Our conclusion will rest on a determination whether the Court of Appeal erred in failing to consider the easement's legal meaning in light of the insurance contract. First, we look to the policies' definition of the term "tangible property." "Tangible property" is not ambiguous, and coverage therefore does not turn on alternative meanings. Consistent with an insured's reasonable expectations, "tangible property" refers to things that can be touched, seen, and smelled. (See Warner v. Fire Ins. Exchange (1991) 230 Cal. App. 3d 1029, 1034.) To construe tangible property as including a legal interest in an easement or in property "requires a strained and farfetched interpretation." (Giddings v. Industrial Indemnity Co. (1980) 112 Cal. App. 3d 213, 219.) Instead, an easement is a nonpossessory "'interest in the land of another that gives its owner the right to use the land of another or to prevent the property owner from using his land.'" (County Sanitation Dist. v. Watson Land Co. (1993) 17 Cal. App. 4th 1268, 1278, quoting 5 Miller & Starr (2d ed. 1989) Easements, §§ 15:1, 15:5, pp. 389, 400; see now 6 Miller & Starr, supra, Easements, §§ 15:1, 15:5, pp. 4, 16.) An easement right is akin to goodwill, an anticipated benefit of a bargain, or an investment, none of which is considered tangible property. [31 ELR 20413] (Giddings v. Industrial Indemnity Co., supra, 112 Cal. App. 3d at p. 219.)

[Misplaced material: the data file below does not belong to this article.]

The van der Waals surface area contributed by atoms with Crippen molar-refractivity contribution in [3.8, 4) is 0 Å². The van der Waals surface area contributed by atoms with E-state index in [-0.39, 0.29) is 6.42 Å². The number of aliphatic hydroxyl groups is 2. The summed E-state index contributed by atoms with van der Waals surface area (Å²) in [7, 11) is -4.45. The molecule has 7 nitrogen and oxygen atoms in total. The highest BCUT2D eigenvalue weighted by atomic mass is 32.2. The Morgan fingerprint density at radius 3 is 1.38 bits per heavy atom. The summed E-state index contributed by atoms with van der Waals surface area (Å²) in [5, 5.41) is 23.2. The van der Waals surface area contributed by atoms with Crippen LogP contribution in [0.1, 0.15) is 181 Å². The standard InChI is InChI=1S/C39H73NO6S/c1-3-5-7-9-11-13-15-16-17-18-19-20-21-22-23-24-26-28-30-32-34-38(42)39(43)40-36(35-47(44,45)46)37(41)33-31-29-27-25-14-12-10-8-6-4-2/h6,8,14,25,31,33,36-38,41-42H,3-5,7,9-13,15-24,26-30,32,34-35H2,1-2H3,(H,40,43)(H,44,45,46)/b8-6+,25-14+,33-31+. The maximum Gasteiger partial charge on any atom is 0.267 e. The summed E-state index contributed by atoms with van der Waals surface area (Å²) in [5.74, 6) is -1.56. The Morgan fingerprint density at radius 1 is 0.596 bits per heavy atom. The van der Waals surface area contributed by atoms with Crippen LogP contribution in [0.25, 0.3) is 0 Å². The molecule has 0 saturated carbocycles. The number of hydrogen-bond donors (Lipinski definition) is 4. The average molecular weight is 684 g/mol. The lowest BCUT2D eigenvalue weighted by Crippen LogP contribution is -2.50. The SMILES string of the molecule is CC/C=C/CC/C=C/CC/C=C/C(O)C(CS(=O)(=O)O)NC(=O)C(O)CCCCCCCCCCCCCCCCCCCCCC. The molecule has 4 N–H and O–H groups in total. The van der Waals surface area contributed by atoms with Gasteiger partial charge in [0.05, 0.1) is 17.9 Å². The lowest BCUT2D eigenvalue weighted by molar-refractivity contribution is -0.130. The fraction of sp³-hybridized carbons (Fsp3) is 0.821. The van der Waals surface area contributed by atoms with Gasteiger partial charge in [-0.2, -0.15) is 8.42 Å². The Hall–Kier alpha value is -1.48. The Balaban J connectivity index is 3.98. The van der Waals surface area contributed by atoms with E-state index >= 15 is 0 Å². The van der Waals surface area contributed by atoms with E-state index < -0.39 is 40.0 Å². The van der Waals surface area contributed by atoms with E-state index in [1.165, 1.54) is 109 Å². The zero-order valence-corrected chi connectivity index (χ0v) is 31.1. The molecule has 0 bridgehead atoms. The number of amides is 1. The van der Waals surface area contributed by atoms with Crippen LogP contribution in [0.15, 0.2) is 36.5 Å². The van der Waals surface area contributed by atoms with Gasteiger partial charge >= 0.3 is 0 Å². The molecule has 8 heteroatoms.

It is especially important to distinguish an easement right from fee simple property ownership. (See Highland Realty Co. v. City of San Rafael (1956) 46 Cal. 2d 669, 677-78; City of Long Beach v. Daugherty (1977) 75 Cal. App. 3d 972, 977.) Fee simple title provides an owner "the right to the surface and to everything permanently situated beneath or above it." (Civ. Code, § 829.) By contrast, an appurtenant easement is a burden on land that creates a right-of-way or the right to use the land only. (Civ. Code, § 801.) It represents a limited privilege to use the land of another for the benefit of the easement holder's land, but does not create an interest in the land itself. (Camp Meeker Water System, Inc. v. Public Utilities Com. (1990) 51 Cal. 3d 845, 865; 6 Miller & Starr, supra, Easements, § 15:5, pp. 16-18; 4 Powell on Real Property (1999) Easements and Licenses, § 34.02 [d], p. 34-17.)